Do you have to match stripes? Not if the stripe is fairly subtle and you’re not concerned about having big bands of color ending up in strange places. Depending on the design of your pattern or the purpose of the garment, you may not be concerned about having the stripes match.

How to Cut Striped Fabric (1)

Fold your fabric according to the cutting layout. Before placing any of the pattern pieces, line up the stripes, from the top layer to the bottom layer. Place a pin through one stripe, and turn the fabric over to see if the pin passes through the same stripe on both layers. Yes? Good! If not, slide one layer of fabric and re-pin until they are properly lined up.

How to Cut Striped Fabric (2)

Pin every 6″ (15.2cm) to keep the stripes lined up. When you get far away from the edge, check that the layers are aligned by lifting up the fabric edge to see if the pin went through the bottom layer in the right place. If not, slide the lower layer of fabric until it’s lined up.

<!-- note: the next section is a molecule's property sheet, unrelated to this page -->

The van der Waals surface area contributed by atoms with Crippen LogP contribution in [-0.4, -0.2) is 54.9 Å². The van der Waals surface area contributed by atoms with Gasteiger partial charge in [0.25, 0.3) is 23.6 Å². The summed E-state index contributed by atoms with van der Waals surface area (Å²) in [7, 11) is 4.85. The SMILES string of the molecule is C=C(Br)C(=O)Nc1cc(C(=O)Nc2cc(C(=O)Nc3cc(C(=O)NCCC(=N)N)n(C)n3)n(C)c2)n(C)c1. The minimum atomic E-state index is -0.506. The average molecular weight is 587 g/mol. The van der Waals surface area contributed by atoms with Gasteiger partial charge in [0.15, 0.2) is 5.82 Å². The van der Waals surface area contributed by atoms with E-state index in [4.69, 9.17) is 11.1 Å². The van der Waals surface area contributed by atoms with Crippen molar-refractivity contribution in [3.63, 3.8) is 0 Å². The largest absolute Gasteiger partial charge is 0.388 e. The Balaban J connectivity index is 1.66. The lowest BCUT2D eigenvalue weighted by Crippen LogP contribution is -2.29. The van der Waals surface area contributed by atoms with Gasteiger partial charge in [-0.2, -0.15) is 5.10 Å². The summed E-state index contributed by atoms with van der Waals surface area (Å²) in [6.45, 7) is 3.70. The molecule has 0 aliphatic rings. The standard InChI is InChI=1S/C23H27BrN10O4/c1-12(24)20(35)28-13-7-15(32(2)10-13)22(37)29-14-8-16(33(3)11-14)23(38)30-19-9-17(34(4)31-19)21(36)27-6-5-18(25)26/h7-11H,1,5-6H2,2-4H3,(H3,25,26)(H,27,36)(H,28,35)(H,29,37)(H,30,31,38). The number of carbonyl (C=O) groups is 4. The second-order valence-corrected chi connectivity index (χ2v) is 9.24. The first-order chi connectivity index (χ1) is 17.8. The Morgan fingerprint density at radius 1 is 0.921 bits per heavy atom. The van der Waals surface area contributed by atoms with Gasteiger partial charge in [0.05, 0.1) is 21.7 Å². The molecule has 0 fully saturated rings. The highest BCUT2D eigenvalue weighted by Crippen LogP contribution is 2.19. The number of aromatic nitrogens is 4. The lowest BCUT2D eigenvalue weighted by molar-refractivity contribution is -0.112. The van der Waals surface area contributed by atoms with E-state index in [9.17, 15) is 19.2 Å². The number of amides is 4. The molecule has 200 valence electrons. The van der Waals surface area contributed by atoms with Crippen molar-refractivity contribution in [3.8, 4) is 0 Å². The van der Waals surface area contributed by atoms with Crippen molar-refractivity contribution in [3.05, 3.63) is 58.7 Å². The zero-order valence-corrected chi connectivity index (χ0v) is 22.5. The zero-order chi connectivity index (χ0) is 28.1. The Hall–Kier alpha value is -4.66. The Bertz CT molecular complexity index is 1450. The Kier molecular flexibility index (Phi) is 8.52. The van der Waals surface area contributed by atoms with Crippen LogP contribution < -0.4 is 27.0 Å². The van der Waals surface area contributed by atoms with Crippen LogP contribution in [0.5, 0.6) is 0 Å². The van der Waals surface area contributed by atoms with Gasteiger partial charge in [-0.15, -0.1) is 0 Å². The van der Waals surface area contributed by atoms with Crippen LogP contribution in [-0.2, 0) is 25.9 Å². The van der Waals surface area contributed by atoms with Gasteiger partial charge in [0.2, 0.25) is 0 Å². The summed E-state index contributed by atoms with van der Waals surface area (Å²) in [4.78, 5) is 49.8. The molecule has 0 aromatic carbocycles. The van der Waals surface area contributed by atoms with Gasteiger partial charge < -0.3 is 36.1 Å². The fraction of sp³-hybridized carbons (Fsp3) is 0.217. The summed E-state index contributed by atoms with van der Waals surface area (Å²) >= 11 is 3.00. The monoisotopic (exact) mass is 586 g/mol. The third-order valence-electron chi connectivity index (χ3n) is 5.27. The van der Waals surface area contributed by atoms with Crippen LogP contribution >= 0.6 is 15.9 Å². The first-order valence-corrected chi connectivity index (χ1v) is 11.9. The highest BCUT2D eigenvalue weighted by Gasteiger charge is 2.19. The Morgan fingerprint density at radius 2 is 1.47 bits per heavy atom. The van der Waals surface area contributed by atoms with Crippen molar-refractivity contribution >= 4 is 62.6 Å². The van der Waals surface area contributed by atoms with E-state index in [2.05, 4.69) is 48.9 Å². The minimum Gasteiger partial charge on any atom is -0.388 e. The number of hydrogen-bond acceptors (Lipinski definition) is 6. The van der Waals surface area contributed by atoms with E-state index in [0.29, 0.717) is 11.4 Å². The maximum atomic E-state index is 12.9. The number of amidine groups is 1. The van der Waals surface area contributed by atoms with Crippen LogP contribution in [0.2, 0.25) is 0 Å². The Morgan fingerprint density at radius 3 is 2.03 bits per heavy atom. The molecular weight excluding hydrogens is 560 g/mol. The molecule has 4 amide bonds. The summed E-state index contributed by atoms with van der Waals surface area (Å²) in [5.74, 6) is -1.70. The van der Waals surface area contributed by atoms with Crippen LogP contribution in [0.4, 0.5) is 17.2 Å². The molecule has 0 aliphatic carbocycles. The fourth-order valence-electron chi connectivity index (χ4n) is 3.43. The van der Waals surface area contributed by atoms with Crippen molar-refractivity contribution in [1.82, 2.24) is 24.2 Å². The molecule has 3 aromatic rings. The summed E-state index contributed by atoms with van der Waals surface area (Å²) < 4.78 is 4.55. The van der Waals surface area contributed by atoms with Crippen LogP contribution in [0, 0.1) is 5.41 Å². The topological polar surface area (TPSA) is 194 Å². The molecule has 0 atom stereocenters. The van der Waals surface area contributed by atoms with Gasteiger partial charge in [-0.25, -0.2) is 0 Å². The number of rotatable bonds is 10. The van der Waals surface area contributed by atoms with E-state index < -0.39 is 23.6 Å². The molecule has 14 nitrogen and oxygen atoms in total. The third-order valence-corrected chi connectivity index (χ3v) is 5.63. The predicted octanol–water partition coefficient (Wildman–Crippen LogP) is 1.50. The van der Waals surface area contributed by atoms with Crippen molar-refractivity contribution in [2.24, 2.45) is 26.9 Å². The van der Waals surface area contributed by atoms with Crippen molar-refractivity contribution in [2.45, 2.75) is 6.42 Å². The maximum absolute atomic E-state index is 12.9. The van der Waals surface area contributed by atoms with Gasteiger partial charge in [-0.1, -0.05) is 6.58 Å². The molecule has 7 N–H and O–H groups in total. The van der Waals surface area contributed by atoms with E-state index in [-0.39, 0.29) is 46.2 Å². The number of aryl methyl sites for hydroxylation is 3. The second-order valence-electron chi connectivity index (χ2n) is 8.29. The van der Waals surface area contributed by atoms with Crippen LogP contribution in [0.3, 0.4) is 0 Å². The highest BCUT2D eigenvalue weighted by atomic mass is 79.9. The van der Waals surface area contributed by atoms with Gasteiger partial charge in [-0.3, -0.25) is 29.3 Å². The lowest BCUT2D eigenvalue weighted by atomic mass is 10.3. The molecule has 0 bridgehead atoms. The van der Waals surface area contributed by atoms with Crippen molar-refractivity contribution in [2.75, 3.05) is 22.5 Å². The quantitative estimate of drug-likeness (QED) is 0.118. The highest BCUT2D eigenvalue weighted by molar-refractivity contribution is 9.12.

How to Cut Striped Fabric (3)

To match the seams, place the first pattern piece and line up one of the notches along the seam to match with one of the stripe lines.
When you place the second pattern piece, make sure the same stripe is in line with the same notch. If there are no notches, you can use the top or bottom edges of the piece as your matching point. When you sew the seam and match the notches, you’ll be matching up the stripes at the same time.

For Pieces on A Fold

FOR PIECES ON A FOLD

Cut through the top layer only and remove the pattern tissue. Realign the cut edge with the stripe lines to ensure the piece is cut perfectly symmetrical.

For Straight Pieces

FOR STRAIGHT PIECES

It’s best to cut waistbands, cuffs and plackets with the fabric in a single layer. Line up the cutting line along a stripe. Once you start cutting, take the tissue off and focus only on cutting straight along the stripe line. You can replace the tissue to cut the other side, but at least you know you’re staying on the stripe as you cut.

CUTTING IN A SINGLE LAYER